Experts will detect new virus variants in individuals who will test positive for COVID-19, Malacañang said Friday after the Philippines confirmed its first case of the more transmissible virus variant first reported in the United Kingdom.
Aside from the prescribed testing and quarantine protocols, whole-genome sequencing will also be done on samples from those who will test positive for COVID-19, Presidential Spokesperson Harry Roque said.
The genome is often described as the body's instruction manual, and whole-genome sequencing involves effectively reading the billions of DNA bases in an individual to help researchers understand if new virus variants have emerged.
The Department of Health, University of the Philippines-Philippine Genome Center, and the UP National Institutes of Health will do the genome sequiencing, he said.
The Philippines on Wednesday confirmed its first case of the new SARS-CoV-2 variant, known as B.1.1.7., which was detected in a Filipino who arrived from the UAE on Jan. 7, the DOH said.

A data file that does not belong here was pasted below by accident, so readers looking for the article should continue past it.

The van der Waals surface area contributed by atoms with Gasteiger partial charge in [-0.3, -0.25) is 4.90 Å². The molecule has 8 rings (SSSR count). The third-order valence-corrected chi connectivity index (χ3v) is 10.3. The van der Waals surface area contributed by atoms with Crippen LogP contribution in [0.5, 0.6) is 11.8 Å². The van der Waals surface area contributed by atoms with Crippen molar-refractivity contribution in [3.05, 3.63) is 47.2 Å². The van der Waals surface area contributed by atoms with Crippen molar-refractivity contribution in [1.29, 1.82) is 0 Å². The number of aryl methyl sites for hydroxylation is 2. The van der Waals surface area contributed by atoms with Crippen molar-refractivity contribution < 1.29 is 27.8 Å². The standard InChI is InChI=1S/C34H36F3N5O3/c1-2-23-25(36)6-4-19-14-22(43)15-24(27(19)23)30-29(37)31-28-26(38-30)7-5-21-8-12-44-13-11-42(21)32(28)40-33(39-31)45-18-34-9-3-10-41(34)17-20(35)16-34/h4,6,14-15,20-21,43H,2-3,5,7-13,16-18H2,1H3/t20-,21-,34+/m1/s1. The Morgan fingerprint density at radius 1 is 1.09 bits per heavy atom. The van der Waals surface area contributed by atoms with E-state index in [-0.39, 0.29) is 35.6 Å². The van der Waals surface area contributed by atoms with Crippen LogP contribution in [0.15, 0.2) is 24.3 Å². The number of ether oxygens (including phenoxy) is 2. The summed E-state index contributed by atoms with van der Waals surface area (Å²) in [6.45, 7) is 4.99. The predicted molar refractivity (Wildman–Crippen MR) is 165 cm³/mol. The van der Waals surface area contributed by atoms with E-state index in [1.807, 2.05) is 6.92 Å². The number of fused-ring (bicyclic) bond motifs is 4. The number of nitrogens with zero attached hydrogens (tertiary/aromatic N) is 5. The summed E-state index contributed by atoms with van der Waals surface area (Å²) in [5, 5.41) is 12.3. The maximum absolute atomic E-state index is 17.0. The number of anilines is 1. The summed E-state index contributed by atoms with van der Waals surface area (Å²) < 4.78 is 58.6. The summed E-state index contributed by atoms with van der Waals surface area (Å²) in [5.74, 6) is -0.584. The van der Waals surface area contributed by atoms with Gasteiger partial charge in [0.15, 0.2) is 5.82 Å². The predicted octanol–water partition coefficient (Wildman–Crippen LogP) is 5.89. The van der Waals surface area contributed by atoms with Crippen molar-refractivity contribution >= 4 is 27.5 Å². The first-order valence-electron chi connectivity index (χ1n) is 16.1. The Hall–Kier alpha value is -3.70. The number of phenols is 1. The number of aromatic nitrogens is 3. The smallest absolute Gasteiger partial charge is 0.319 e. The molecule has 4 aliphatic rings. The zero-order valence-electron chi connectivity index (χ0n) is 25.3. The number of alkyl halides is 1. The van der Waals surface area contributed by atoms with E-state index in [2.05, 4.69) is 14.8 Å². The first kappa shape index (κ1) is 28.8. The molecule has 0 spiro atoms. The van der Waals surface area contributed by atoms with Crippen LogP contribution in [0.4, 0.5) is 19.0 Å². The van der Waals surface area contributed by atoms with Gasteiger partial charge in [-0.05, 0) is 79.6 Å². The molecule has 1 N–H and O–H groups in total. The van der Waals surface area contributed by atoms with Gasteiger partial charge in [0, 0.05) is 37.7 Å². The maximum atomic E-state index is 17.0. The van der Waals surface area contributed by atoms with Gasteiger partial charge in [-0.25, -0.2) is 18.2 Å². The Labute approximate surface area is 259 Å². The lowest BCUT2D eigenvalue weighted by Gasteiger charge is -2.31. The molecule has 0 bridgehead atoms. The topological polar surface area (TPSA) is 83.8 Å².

The patient is a male resident of Kamuning, Quezon City who departed for Dubai on Dec. 27, 2020 for business purposes and arrived in the Philippines last Jan. 7, 2021.
To prevent the spread of the more transmissible virus variant, Roque said contact tracing protocols would now include third-generation contacts for known new variant cases.
"All identified close contacts are required to undergo a strict facility-based 14-day quarantine while remaining contacts from the flight manifest shall be advised of the appropriate quarantine protocols," he said.
On Friday, the Philippines extended its travel ban to several countries that have confirmed cases of the new virus variant until Jan. 31.
-with a reportr from Agence France-Presse